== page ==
We find the principle applicable herein. Although specific objections were made to other aspects of Mr. Harwick's testimony, the introduction of the brake drag theory met with no immediate or particular resistance. Instead, appellant's objection, not raised until the end of direct examination, was a general one, relating to the entire substance of the expert's testimony, and failing to mention brake drag at all. Moreover, no continuance to meet this theory was requested. Under these circumstances, appellant's claims cannot be said to have been preserved.

Appellant's next contention is that the police officer who investigated the accident should have been qualified as an expert, and his opinion regarding the cause of the accident admitted. As our supreme court has concluded, the opinion of an investigating officer as to the cause of a motor vehicle accident he did not witness is "grossly speculative and an invasion of the jury's exclusive prerogative." Brodie v. Philadelphia Transportation Company, 415 Pa. 296, 299, 203 A.2d 657, 658 (1964). The officer opined that when the brake locked on the left rear wheel of appellant's vehicle, the car was forced in that direction, propelling it into the tree. However, the very existence of a brake malfunction and a resulting swerve were matters to be proven to the jury. While a police officer may be properly qualified as an expert where the foundation for the presentation of such expertise is laid, Lesher v. Henning, 302 Pa. Super. 508, 449 A.2d 32 (1982), here no such qualification was offered in either accident reconstruction or vehicle dynamics.*fn1 Regardless of the officer's willingness to explain the cause of the accident, no credentials were supplied to support his opinion. See Reed v. Hutchinson, 331 Pa. Super. 404,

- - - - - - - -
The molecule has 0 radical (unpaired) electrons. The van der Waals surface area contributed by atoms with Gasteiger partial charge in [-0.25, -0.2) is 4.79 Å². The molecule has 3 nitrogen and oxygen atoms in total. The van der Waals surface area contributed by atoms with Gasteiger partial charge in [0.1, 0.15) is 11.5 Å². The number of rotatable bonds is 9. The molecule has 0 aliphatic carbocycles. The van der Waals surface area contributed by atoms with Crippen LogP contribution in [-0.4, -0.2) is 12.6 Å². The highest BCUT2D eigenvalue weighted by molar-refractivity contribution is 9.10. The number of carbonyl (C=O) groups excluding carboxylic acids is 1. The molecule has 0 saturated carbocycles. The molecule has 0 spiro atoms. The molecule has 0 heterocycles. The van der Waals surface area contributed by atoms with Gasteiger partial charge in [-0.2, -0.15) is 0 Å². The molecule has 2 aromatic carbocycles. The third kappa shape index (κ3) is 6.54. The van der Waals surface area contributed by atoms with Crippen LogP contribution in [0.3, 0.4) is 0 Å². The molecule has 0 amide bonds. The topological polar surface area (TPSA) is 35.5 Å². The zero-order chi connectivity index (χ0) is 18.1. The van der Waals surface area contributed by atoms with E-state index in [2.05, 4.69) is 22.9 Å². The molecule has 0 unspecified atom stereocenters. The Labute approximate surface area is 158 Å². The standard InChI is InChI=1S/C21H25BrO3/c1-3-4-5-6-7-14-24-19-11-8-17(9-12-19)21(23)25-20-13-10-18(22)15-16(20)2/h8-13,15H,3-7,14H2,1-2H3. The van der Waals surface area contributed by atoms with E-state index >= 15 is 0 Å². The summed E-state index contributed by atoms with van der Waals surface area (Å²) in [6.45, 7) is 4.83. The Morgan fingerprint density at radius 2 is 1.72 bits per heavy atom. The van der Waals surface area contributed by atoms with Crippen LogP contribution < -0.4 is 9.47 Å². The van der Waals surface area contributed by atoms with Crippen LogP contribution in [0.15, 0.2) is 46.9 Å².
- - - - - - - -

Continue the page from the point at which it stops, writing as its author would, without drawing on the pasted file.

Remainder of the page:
[ 383 Pa. Super. Page 405480]

A.2d 1096 (1984). Because of these omissions, the same opinion was prevented from being introduced through the testimony of appellant's expert, whose reliance on the officer's report was sought to be established. Clearly where evidence is inadmissible directly from its source, it is no less inadmissible indirectly through another.

Appellant's next two issues are related to the claim that the trial court erred in failing to charge the jury in accordance with the Pennsylvania Standard Jury Instructions on strict liability.

In reviewing a trial judge's charge, the proper test is not whether certain portions taken out of context appear erroneous. We look to the charge in its entirety, against the background of the evidence in the particular case, to determine whether or not error was committed and whether that error was prejudicial.